Welcome to our Supreme and Appellate Court summaries webpage. On this page, I provide abbreviated summaries of decisions from the Connecticut appellate courts which highlight important issues and developments in Connecticut law, and provide practical practice pointers to litigants. I have been summarizing these court decisions internally for our firm for more than 10 years, and providing relevant highlights to my municipal and insurance practice clients for almost as long. It was suggested that a wider audience might appreciate brief summaries of recent rulings that condense often long and confusing decisions down to their basic elements. These summaries are limited to the civil litigation decisions based on my own particular field of practice, so you will not find distillations of the many criminal and matrimonial law decisions on this page. I may from time to time add commentary, and may even criticize a decision’s reasoning. Such commentary is solely my opinion . . . and when mistakes of trial counsel are highlighted because they triggered a particular outcome, I will try to be mindful of the adage . . . “There but for the grace of God . . ..” I hope the reader finds these summaries helpful. – Edward P. McCreery
Posted August 18, 2014
SC19151, SC19158 - Weiss v. Smulders
Plaintiff sued the defendant claiming it violated an oral agreement to form a new company by merging their existing companies as a joint venture to sell food products. After a Chapter 7 filing by the plaintiff, the parties reached a written distribution agreement that briefly mentioned the plan to form a new company. Later they allegedly entered into an oral agreement about to form and run the new company. The defendant filed a counterclaim for damages for failure to pay food products that were delivered to the plaintiff per the written agreement. The Trial Court awarded only nominal damages to the plaintiff on its promissory estoppel claim finding that the defendant had made oral and email representations about the proposed merger upon which the plaintiff reasonably relied to his detriment….but the Court added that the plaintiff had failed to prove the value of the prospective joint venture that never got off the ground. The Trial Court then awarded the defendant $100k for its counterclaim damages.
The Supreme Court affirmed. First it held that the plaintiff had standing to assert the claim notwithstanding the prior bankruptcy. The Supremes said they did not have to resolve the split of federal authority over whether and when post-petition lawsuits are an asset of the debtor, vs. the bankruptcy trustee. Here the Trial Court only awarded damages based upon the promissory estoppel claim (not the breach of oral agreement claim) and all the material promises that were relied upon were made post-petition. There were few if any material pre-petition representations, so the Bankruptcy Trustee would not have had a right to assert the claim …..no matter which federal bankruptcy test was applied.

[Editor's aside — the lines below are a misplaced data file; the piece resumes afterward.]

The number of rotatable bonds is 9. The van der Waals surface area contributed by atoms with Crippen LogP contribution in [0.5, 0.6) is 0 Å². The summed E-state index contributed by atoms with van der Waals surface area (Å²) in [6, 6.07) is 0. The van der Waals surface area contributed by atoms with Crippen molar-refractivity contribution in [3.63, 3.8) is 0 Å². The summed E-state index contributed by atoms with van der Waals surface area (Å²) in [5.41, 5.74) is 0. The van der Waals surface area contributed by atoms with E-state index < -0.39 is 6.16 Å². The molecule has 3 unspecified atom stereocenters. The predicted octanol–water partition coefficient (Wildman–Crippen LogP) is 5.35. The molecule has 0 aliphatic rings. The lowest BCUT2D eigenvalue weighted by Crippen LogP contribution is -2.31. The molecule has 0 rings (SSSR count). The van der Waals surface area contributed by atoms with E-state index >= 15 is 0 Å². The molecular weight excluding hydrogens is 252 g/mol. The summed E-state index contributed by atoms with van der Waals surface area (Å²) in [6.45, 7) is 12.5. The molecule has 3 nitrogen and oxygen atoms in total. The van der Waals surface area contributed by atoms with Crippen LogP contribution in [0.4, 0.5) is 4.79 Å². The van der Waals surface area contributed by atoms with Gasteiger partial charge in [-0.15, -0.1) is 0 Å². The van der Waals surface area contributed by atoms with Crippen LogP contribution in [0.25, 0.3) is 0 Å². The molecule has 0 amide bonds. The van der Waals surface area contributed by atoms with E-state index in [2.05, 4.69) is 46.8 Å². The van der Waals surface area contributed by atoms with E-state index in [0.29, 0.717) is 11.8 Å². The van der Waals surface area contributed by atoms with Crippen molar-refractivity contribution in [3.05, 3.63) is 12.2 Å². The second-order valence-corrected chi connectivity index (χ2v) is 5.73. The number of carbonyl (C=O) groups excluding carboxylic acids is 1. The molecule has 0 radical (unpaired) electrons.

Next the decision held the Trial Court properly admitted parol evidence of the oral agreement to merge to companies despite an integration clause in the written agreement. That was because the oral agreement did not vary or contradict the (substantive) terms of the written agreement. The formation of a new company by a merger was only mentioned briefly in the recitals of the written distribution agreement and was never mentioned again in the substantive portions of the agreement. Noting the rule of law that substantive portions of a written agreement trump inconsistent or superfluous provisions in the recitals, the decision held the mere passing mention about a future new company in the preamble of the agreement with an integration clause, did not prevent parol evidence to be admitted about that future oral agreement. [Note: Make sure you say what you mean and you mean what you say. (Horton?)]
Next the Court upheld the nominal damages award. Noting the rule that damages cannot be speculative it looked at the capitalization of earnings approach used by the plaintiff’s expert. He relied entirely on the earnings of the defendant’s company that would have been merged into the new company. The expert admitted he did not factor in the bankruptcy of plaintiff’s company, nor its negative impact on credit of the new company. He did not try to value the merged companies as one entity either. The substantial similarity test for valuation did not apply as the new (merged) company would have been different than the defendant’s company. So the expert could not just rely on the value of one of the companies to set a minimal value of both together. The Trial Court properly concluded the plaintiff failed to establish his claim here. The plaintiff responded that it’s expert had asked the defendant for more financials and was rebuffed. The decision said this was no excuse for the plaintiff. The plaintiff should have pursued the formal discovery protocols if it need more data for its expert.
Finally, the decision held the Trial Court was within its discretion to 1st say it would allow the plaintiff a renewed hearing to offer more valuation evidence and then change its mind on reargument to conclude the plaintiff already had plenty of opportunity to put on proper valuation evidence the first time around.
The facts and holdings of any case may be redacted, paraphrased or condensed for ease of reading. No summary can be an exact rendering of any decision, however, so interested readers are referred to the full decisions. The docket number of each case is a hyperlink to the Connecticut Judicial Department online slip opinion. ©2014 Pullman & Comley, LLC. All Rights Reserved.Back to Top